A juicy ten­der­loin with a pesto swirl

Some­times a more el­e­gant type of party is in or­der for sum­mer fun

The Hamilton Spectator - - FOOD - DAVID TANIS

For many, a sum­mer gath­er­ing means meat on the grill, in the form of burg­ers, chops, ribs or sausages.

I’m all for those, but some­times a more el­e­gant type of party is in or­der, one with a table­cloth, china, real glasses and sil­ver­ware — a din­ner ta­ble moved out­doors.

If you’re head­ing in that di­rec­tion, con­sider grilling a beef ten­der­loin roast with zesty, gar­licky pesto swirled in­side. Not a whole beef ten­der­loin, though. I’m talk­ing about a cylin­dri­cal cen­tre-cut chunk.

You’ll need to visit a butcher for that, since it is a some­what spe­cial re­quest, a cut of meat not nor­mally kept at the ready. Ask for a nice three- to four-pound roast from the mid­dle of the ten­der­loin.

To achieve the spi­ral ef­fect, the roast will need to be but­ter­flied into a flat rec­tan­gu­lar shape. Of course, you can ask the butcher to do it for you. But it’s re­ally not very dif­fi­cult to do, and a fun project if you’re up for it. This is not the stan­dard but­ter­fly tech­nique, how­ever. In­stead of slic­ing part way through a fat steak, say, and lay­ing it flat like an open book, here we grad­u­ally flat­ten a larger cut for more sur­face area.

Here’s how: po­si­tion the meat on a cut­ting board so it is per­pen­dic­u­lar to the board. With a sharp knife, make an inch-deep in­ci­sion along the length of the roast. Then use a saw­ing mo­tion as you con­tinue to cut, mov­ing the knife down and to the left; with your fin­gers, be­gin to pry open the roast. Con­tinue cut­ting, flat­ten­ing the meat as you go. As if by magic, you will quickly pro­duce a large rec­tan­gu­lar piece. Con­grat­u­late your­self. Don’t worry if it looks a lit­tle ragged; it will be pounded with a mal­let to an even thick­ness.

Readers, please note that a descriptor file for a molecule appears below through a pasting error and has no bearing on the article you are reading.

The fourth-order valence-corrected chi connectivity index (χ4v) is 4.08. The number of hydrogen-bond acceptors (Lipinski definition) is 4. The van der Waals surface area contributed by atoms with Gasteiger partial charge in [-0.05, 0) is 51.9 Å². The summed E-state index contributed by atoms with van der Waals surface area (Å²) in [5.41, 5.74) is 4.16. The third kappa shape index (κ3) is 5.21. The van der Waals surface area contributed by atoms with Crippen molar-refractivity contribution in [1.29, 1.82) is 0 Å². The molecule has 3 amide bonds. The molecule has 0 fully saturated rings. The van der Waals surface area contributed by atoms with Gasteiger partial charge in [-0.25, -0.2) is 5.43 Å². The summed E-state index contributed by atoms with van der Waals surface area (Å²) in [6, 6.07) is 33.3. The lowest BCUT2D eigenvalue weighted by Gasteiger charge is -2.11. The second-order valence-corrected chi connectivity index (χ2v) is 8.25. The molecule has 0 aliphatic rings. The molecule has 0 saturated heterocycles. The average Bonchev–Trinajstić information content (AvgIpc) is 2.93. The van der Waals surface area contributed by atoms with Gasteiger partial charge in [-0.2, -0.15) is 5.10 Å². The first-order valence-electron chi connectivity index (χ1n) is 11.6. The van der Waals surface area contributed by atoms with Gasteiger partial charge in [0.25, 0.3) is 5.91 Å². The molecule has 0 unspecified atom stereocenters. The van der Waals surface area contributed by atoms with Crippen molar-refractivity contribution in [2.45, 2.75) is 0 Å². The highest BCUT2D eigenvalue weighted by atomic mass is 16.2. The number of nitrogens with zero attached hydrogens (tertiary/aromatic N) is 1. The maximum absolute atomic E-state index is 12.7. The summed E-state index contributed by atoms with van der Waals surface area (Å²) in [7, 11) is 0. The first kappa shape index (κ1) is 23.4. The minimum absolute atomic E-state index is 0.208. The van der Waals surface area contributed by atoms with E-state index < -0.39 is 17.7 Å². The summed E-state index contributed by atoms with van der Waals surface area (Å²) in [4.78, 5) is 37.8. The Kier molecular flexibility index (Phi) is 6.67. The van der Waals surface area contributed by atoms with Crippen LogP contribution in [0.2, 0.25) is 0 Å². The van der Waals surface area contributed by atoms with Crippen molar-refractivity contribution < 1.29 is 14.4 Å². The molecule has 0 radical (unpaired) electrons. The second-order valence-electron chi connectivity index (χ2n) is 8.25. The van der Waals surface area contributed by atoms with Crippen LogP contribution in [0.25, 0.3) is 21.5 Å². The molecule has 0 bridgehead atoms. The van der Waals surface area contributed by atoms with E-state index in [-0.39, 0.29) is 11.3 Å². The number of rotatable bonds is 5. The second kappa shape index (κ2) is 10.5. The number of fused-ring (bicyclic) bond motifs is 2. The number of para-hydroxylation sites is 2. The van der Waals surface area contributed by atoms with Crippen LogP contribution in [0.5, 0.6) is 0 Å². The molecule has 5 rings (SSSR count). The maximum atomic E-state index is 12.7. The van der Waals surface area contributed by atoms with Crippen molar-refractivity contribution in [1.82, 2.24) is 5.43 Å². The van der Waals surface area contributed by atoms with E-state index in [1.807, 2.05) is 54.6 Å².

The pesto I use has green olives and sharp pecorino in ad­di­tion to pars­ley, basil and gar­lic, adding body, tex­ture and hearty flavour (a few an­chovies would also be a nice ad­di­tion). Smear the pesto over the meat, roll the whole af­fair like a rug back into a cylin­dri­cal shape and tie it se­curely with twine. You can do this sev­eral hours ahead of the meal or even the day be­fore serv­ing it.

As the roast cooks over hot coals, the min­gled smoke and herbs re­lease the most heav­enly aroma. As with all roasts, you must let it rest be­fore slic­ing. If you wish, let it cool com­pletely.

I’ll ad­mit to cook­ing mine on a stove­top grill and fin­ish­ing it in the oven one re­cent rainy day, an­other per­fectly good op­tion.

PHO­TOS BY JOHN KARSTEN MO­RAN, NYT

For a more el­e­gant out­door sum­mer gath­er­ing, a grilled and roasted beef ten­der­loin is a good al­ter­na­tive to grilled burg­ers, sausages or ribs.

To achieve the spi­ral ef­fect, the roast will need to be but­ter­flied into a flat rec­tan­gu­lar shape.

Smear the pesto over the meat, roll the whole af­fair like a rug back into a cylin­dri­cal shape and tie it se­curely with twine.

A beef ten­der­loin stuffed with pesto siz­zles on a stove­top grill be­fore it is fin­ished in the oven.

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